Most patients find practicing avoidance of chemical exposures and other stressors that wear on the adrenals and upregulate the NO/ONOO- Cycle near impossible. Is this a crucial part of recovery or is the supplement regime enough?

Certainly for the most sensitive individuals, this is a key part of the recovery program. Those who are less sensitive may be able to get away with more exposure, although even for those, exposure should be avoided where possible. Yes, I know it is difficult, but is it very important.

What do you suggest to patients in terms of gaining the support of friends, family, and co-workers in their recovery?

You might give them a copy of my book to read, or possibly the copy of the relatively accessible paper that I wrote for the Townsend Letter for Doctors and Patients.

Will avoidance and stressor reduction need to be practiced indefinitely, or is there a stage at which patients recuperate enough to tolerate life stressors?

I think (as do many others) that MCS is the most difficult of this group of illnesses to treat. While there is a literature that about 10% of CFS and fibromyalgia patients have full recoveries, there is no such literature on MCS. I know of only one person who can make a very credible claim to have had a severe case of MCS, who has had a full recovery. So I think that for MCS, we are probably talking about years. Still, Dr. Ziem says that her chemically sensitive patients often show sufficient improvement over a period of a year or so, such that they can resume social interactions that were not possible previously. So, it is my hope that people will recover sufficiently to tolerate these stressors, but it may take a long time, especially in MCS.

Where do we go as a community of researchers, physicians, advocates, and patients from here?

I would hope that our future progress will be as follows:

A. We need to get past the view that we don't have the foggiest idea of what is going on here and that we don't have any idea how to treat this group of illnesses. We also need to view this group of illnesses as a group because our understanding of one of these is often of great value in understanding others.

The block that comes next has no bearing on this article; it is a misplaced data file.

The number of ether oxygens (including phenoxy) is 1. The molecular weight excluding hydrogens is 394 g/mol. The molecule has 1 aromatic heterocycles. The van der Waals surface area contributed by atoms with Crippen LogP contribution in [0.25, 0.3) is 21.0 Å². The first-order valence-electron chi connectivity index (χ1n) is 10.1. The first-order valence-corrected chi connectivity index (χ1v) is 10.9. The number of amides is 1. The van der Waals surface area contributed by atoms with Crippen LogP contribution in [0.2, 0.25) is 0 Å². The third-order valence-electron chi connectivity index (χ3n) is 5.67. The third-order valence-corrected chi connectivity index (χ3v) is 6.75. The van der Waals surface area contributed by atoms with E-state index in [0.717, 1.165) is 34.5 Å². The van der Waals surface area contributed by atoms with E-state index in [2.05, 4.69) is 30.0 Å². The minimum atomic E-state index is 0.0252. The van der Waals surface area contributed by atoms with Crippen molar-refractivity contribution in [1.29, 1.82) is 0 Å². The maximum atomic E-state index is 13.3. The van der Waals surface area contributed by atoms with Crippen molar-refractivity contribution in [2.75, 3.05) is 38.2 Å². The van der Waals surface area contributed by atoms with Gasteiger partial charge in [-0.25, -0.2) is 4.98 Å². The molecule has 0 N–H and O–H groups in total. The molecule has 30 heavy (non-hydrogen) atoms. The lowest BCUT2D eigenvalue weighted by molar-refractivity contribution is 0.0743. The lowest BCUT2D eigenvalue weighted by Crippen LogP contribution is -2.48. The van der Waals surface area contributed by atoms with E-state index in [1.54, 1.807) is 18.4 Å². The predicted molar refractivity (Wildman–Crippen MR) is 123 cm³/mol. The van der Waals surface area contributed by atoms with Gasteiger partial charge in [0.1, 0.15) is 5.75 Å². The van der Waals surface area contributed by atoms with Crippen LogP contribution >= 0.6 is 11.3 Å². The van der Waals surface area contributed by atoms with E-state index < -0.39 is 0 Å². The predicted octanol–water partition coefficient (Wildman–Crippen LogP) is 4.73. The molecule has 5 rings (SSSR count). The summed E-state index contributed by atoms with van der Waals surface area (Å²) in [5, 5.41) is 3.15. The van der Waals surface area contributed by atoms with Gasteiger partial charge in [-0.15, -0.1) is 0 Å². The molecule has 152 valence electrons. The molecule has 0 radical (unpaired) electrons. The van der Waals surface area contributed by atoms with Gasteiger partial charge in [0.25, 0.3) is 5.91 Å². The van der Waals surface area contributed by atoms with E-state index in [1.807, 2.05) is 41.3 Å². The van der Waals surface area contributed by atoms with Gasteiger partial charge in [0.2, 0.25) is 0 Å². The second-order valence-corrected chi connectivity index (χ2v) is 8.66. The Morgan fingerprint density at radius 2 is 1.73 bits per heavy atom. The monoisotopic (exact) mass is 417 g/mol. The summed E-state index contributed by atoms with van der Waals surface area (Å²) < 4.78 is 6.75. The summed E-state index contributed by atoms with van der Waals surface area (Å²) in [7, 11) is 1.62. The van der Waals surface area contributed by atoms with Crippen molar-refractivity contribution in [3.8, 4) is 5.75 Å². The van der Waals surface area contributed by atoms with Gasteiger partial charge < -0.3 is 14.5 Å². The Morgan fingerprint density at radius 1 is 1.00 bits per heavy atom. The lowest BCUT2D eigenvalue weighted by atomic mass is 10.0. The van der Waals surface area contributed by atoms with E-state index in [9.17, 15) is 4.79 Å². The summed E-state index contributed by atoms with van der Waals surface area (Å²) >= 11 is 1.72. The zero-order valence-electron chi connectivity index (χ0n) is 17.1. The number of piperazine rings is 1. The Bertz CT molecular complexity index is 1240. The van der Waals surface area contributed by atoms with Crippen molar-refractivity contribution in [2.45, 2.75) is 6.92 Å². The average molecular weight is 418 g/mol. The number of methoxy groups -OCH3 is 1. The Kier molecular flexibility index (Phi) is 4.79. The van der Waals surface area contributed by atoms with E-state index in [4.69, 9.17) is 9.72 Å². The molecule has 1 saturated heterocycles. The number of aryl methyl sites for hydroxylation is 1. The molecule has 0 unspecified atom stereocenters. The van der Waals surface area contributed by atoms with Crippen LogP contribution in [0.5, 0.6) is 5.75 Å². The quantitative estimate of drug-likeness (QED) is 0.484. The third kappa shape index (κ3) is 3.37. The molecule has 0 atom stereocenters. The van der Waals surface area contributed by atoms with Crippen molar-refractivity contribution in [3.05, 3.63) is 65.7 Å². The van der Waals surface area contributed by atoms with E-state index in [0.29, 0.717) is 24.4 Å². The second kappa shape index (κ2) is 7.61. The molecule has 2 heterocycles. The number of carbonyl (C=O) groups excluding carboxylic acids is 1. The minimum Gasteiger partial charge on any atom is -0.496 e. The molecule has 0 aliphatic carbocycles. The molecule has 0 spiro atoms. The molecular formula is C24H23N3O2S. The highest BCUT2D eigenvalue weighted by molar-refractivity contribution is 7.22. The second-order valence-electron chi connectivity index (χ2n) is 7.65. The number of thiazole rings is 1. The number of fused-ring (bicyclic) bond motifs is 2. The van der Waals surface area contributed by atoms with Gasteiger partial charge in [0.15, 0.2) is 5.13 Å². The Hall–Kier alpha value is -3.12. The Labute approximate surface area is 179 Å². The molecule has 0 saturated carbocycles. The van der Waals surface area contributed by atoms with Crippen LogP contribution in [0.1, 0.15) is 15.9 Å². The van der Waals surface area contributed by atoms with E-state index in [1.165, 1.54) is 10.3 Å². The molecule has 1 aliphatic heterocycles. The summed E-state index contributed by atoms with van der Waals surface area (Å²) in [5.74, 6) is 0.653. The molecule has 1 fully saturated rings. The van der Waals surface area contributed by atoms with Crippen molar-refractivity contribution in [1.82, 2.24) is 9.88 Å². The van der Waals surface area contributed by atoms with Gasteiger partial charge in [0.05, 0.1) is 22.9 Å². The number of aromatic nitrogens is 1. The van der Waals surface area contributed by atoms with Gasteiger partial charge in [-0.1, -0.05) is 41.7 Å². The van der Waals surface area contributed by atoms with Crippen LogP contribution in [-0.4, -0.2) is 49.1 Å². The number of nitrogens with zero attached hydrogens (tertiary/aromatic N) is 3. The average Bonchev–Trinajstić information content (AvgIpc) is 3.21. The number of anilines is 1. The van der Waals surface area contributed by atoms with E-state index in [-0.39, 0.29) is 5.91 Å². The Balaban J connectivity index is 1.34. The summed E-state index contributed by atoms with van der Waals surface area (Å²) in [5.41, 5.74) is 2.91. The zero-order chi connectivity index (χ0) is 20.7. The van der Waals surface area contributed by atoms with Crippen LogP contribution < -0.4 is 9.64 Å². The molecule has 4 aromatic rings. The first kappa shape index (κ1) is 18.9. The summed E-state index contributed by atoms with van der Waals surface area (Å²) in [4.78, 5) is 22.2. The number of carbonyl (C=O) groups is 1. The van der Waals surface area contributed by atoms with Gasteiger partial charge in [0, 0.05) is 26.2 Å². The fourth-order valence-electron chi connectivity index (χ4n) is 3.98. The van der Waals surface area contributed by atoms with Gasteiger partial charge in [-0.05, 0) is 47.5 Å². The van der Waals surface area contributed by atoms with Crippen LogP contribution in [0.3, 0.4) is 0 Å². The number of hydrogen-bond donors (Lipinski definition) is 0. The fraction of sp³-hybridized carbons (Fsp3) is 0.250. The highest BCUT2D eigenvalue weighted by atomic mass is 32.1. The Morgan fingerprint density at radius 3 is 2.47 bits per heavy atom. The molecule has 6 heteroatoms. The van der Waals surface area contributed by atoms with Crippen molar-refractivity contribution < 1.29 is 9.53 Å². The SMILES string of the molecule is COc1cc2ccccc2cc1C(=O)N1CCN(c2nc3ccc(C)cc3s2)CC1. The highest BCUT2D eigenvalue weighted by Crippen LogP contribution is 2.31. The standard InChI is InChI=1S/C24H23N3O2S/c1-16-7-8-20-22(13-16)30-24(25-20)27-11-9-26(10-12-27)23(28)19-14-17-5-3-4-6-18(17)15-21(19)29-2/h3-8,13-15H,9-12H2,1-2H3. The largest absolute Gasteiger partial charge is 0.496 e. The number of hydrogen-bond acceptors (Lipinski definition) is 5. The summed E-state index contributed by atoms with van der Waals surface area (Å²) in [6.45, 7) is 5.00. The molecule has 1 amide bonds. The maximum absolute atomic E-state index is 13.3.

B. We need to develop specific biomarker tests for each of these illnesses and I suggest approaches in my book on how to do this for both CFS and MCS. This is a key need because it is what is needed in order to have objectively measurable approaches toward diagnosis.

C. We need much more study in terms of therapy. I think we know how to approach this but we need much more data on it.

D. The NO/ONOO- cycle mechanism as a model for these illnesses is bound to be oversimplified and therefore, incomplete. That is essentially also the case with other such models of complex diseases and it is, therefore, likely to be true with the cycle. I do think that the cycle model already makes useful predictions in terms of therapy. But we need (and I need) others to weigh in about how it may be oversimplified and how we may be able to make still better predictions in terms of therapy. This should not be a one person job. Interestingly, I learned some useful things at the meeting I spoke at two weeks ago in Sonoma County on CFS that suggest two important aspects that I had not previously given enough attention to. So I see this as a progressive process, which I hope will involve many other scientists.

Editors Note:
Martin L. Pall recently published Explaining 'Unexplained Illnesses': Disease Paradigm for Chronic Fatigue Syndrome, Multiple Chemical Sensitivity, Fibromyalgia, Post-Traumatic Stress Disorder, and Gulf War Syndrome.

Blog Archive